One of the pioneers of abstract graffiti, American urban artist Poesia is known for his experimental Wildstyle pieces. In his work, he often reflects on Old Masters paintings, but also creates his own abstractions. He is also the founder of the Graffuturism website, a movement that linked graffiti with futurism and continues to involve many international artists. Poesia’s work entitled P is a unique acrylic and spray paint on canvas, offered by Galerie Zimmerling & Jungfleisch from Saarbruchen.
Robert Fontaine Gallery from Miami is highlighting Untitled (Pulse), a work by one of the most prominent African artists of today, Julie Mehretu. This four-color lithograph print comes in an edition of 100 and it demonstrates her impeccable ability to create art which transcends several movements including, of course, abstract art. Julie Mehretu is famous for her linear work, executed using markers, pencils, pens and ink, expressions visions of building plans, city maps and architectural renderings.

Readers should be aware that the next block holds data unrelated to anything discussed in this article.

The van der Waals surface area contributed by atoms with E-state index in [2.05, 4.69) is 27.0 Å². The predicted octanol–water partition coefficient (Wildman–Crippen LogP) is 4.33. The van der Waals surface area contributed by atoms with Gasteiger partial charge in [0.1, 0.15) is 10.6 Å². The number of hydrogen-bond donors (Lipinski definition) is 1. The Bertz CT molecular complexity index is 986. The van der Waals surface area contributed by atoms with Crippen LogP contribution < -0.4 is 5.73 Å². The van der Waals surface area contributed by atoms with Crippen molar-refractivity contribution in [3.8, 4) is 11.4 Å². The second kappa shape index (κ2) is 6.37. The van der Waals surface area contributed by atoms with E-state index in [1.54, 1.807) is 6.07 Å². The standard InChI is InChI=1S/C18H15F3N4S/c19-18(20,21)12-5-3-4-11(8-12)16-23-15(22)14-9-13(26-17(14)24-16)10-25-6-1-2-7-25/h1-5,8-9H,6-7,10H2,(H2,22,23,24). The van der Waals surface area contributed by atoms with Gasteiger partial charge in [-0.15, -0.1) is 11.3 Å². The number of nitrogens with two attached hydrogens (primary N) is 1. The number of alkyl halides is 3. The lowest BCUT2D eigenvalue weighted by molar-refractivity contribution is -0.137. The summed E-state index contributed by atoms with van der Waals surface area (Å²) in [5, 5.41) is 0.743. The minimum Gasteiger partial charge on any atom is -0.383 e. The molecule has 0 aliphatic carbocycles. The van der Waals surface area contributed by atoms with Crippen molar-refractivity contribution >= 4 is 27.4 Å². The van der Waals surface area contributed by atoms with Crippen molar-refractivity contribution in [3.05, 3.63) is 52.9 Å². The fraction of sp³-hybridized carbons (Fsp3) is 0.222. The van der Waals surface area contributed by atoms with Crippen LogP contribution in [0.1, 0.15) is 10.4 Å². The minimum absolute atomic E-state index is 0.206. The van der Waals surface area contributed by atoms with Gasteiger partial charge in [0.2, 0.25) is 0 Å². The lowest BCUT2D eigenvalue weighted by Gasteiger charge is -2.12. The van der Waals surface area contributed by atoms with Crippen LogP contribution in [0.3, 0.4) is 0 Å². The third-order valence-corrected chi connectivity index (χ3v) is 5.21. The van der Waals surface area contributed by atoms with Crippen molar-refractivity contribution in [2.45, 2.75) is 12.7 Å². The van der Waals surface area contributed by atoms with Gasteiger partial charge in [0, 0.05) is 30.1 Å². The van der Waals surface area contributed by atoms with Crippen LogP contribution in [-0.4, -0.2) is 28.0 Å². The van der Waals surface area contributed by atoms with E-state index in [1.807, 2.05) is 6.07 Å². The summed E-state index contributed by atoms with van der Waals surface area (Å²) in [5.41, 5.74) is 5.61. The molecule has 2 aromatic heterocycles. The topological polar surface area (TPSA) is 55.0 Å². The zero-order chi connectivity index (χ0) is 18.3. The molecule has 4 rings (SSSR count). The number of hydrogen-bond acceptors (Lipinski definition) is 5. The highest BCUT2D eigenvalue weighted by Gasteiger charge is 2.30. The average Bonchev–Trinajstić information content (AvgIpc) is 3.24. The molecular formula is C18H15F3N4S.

Primarily based on the use of letters and typography, the art of Swiss street artist Adrian Falkner, better known as Smash137, is characterized by explosive colors and vivid lines. His abstract pieces evoke the essence of graffiti writing, executed with a variety of materials that includes spray paint, acrylic paint, inks and oil crayons. His O.T. (Zinnoberrot), found at Die Kunstagentin Cologne, combines exactly these techniques, combined to create one vibrant piece of abstract art rooted in urban art visions.
Rae Martini’s explosions of color are the core of his abstract artworks and the backbone of his graffiti practice, which has been going on for the last twenty fire years and counting. The Italian street art pioneer also makes paintings, and one such fine example is Bus, a work offered by Artstubli Gallery in Basel. It is a mixed media on canvas and signed by the artist, who also exhibited at the 54th Venice Biennale, as part of the International Art Show Special Project at the Italian pavilion.